This November, several states will implement their new Voter Identification laws, many of which require the presentation of a valid photo ID at the time of casting the ballot. These laws were ostensibly designed to eliminate voter fraud at the polls; however, instead of actually preventing voter fraud (of which there appears to be very little, according to a Brennan Center for Justice Report), these laws will prevent up to 5 million registered voters from casting their ballots, through photo-ID, citizenship, and registration restrictions.These laws specifically target low-income, minority, women, and transgender voters.
The new voter ID laws are almost completely supported by Republicans. Why would the Republican party want to suppress female voter turnout? Because women are more likely than men to vote and are more likely to vote Democratic. Recent research from the Pew Hispanic Center showed that women outnumbered men at the polls during the 2004 and 2008 presidential elections. This is especially true of black women, who were the had the highest voter turnout of any demographic in 2008, with almost 69 percent. Black women overwhelmingly supported Obama in that election, and they have consistently been the Democratic Party’s most consistent voting bloc. Furthermore, Barack Obama leads in the latest polls among all women nationwide–in many states by 10 to 25 points.
Here’s how voter identification laws could keep women and transgender people from casting their votes:
The biggest risk for women being turned away from the polls is because of a recent name change. The Brennan Center reports that American women change their surnames in about 90 percent of marriages and divorces. These women often have to wait several weeks or months to receive a form of identification with their corresponding new last name. Previously, an older ID card would have sufficed at the polls, but now these women could find themselves unable to vote. Instead, they will be asked to fill out a separate ballot and provide a court-issued proof of their marriage or divorce, which takes time and money to obtain. According to the Brennan Center, only 48 percent of American women have a birth certificate with their current name. The American Prospect reports that only 66 percent of American women possess current legal identification with their current last name, so this could affect millions of voters.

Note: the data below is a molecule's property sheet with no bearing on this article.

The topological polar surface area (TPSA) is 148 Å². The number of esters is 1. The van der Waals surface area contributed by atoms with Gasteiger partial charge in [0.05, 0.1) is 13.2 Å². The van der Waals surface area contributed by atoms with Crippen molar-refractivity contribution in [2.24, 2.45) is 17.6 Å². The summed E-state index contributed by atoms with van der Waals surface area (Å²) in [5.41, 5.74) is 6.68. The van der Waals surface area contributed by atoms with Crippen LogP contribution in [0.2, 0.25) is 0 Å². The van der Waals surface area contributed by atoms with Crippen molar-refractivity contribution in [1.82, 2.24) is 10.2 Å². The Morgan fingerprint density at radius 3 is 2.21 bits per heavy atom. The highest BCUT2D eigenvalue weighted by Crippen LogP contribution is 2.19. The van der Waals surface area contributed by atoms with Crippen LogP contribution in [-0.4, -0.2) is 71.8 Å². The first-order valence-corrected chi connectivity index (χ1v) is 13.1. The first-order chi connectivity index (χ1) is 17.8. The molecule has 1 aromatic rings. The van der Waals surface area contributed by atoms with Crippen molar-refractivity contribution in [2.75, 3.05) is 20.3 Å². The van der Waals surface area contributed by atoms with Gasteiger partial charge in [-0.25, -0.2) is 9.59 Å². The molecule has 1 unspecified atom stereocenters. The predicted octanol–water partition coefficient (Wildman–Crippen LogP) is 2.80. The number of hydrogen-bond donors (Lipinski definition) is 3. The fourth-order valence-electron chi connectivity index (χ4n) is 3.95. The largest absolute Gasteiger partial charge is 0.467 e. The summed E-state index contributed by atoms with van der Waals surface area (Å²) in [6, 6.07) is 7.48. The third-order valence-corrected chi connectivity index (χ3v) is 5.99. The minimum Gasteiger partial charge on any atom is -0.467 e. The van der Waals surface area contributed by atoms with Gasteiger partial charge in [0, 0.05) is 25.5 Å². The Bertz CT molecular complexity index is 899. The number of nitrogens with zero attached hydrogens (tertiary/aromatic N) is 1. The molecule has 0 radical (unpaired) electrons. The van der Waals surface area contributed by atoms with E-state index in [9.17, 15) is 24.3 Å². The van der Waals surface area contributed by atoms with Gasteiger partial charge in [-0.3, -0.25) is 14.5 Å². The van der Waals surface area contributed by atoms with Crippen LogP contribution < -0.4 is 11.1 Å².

Getting to the polls is already difficult enough for women, especially for those with children, work, and who do not drive. Requiring an extra trip to the courthouse to obtain a legal document, not to mention the new provisions outlawing same-day voter registration, could prevent many women from being able to complete the voting process.
Transgender voters, who are also more likely to vote for Democrats, face a difficult fight as well. The Williams Institute, an LGBT think tank at the University of California, Los Angeles law school, estimates that 25,000 transgender voters will be disenfranchised this year, as 41 percent do not have updated driver’s licenses and 74 percent do not have a passport. Although the burden of obtaining a state-issued ID is costly and time-consuming for all those affected by voter ID laws, transgender voters face even more obstacles; in some cases they will have to present proof of their gender change in order to receive a new ID card, which typically requires gender-reassignment surgeries costing between $40 and 50,000.The burden increases for transgender people of color; blacks and Native Americans are even less likely than white transgender people to have an updated gender on their driver’s licenses.
The states that have legislated these new rules have a total of 171 electoral votes. Voter-ID law proponents know that suppressing women and other minorities could drastically affect the election.
In fact, many Republicans are banking on it. On June 23, Pennsylvania State House Leader Mike Turzai expressed confidence in the laws at a Republican State Committee meeting.“Voter ID…is gonna allow Governor Romney to win the state of Pennsylvania,” he said.
For complete voting-identification laws, visit the National Conference of State Legislatures.
Emilie Egger is a first-year student in Women’s History at Sarah Lawrence College.